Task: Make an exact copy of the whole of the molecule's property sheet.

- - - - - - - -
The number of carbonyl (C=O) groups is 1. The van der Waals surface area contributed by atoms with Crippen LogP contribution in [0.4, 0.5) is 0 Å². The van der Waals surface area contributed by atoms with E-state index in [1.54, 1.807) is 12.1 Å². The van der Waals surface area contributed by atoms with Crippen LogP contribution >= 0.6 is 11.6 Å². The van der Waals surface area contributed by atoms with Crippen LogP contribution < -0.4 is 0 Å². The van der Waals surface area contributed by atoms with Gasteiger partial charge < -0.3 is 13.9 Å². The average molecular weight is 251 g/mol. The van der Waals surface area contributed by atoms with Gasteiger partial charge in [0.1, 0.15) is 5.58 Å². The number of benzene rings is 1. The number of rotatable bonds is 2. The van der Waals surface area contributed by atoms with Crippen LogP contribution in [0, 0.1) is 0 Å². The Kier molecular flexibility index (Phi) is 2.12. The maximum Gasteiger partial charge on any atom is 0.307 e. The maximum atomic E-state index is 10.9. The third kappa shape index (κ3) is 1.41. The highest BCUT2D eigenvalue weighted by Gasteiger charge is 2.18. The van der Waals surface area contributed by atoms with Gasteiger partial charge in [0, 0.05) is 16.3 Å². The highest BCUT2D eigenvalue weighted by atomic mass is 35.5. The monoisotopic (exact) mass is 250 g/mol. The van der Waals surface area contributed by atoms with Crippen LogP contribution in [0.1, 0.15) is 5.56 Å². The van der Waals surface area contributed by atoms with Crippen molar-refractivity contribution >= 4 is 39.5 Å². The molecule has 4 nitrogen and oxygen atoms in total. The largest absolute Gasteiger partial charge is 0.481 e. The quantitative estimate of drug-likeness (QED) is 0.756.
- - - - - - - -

The number of carbonyl (C=O) groups is 1. The van der Waals surface area contributed by atoms with Crippen LogP contribution in [0.4, 0.5) is 0 Å². The van der Waals surface area contributed by atoms with E-state index in [1.54, 1.807) is 12.1 Å². The van der Waals surface area contributed by atoms with Crippen LogP contribution >= 0.6 is 11.6 Å². The van der Waals surface area contributed by atoms with Crippen LogP contribution < -0.4 is 0 Å². The van der Waals surface area contributed by atoms with Gasteiger partial charge < -0.3 is 13.9 Å². The average molecular weight is 251 g/mol. The van der Waals surface area contributed by atoms with Gasteiger partial charge in [0.1, 0.15) is 5.58 Å². The number of benzene rings is 1. The number of rotatable bonds is 2. The van der Waals surface area contributed by atoms with Crippen LogP contribution in [0, 0.1) is 0 Å². The Kier molecular flexibility index (Phi) is 2.12. The maximum Gasteiger partial charge on any atom is 0.307 e. The maximum atomic E-state index is 10.9. The third kappa shape index (κ3) is 1.41. The highest BCUT2D eigenvalue weighted by Gasteiger charge is 2.18. The van der Waals surface area contributed by atoms with Gasteiger partial charge in [0, 0.05) is 16.3 Å². The highest BCUT2D eigenvalue weighted by atomic mass is 35.5. The monoisotopic (exact) mass is 250 g/mol. The van der Waals surface area contributed by atoms with Crippen LogP contribution in [0.1, 0.15) is 5.56 Å². The van der Waals surface area contributed by atoms with Crippen molar-refractivity contribution >= 4 is 39.5 Å². The molecule has 4 nitrogen and oxygen atoms in total. The largest absolute Gasteiger partial charge is 0.481 e. The quantitative estimate of drug-likeness (QED) is 0.756.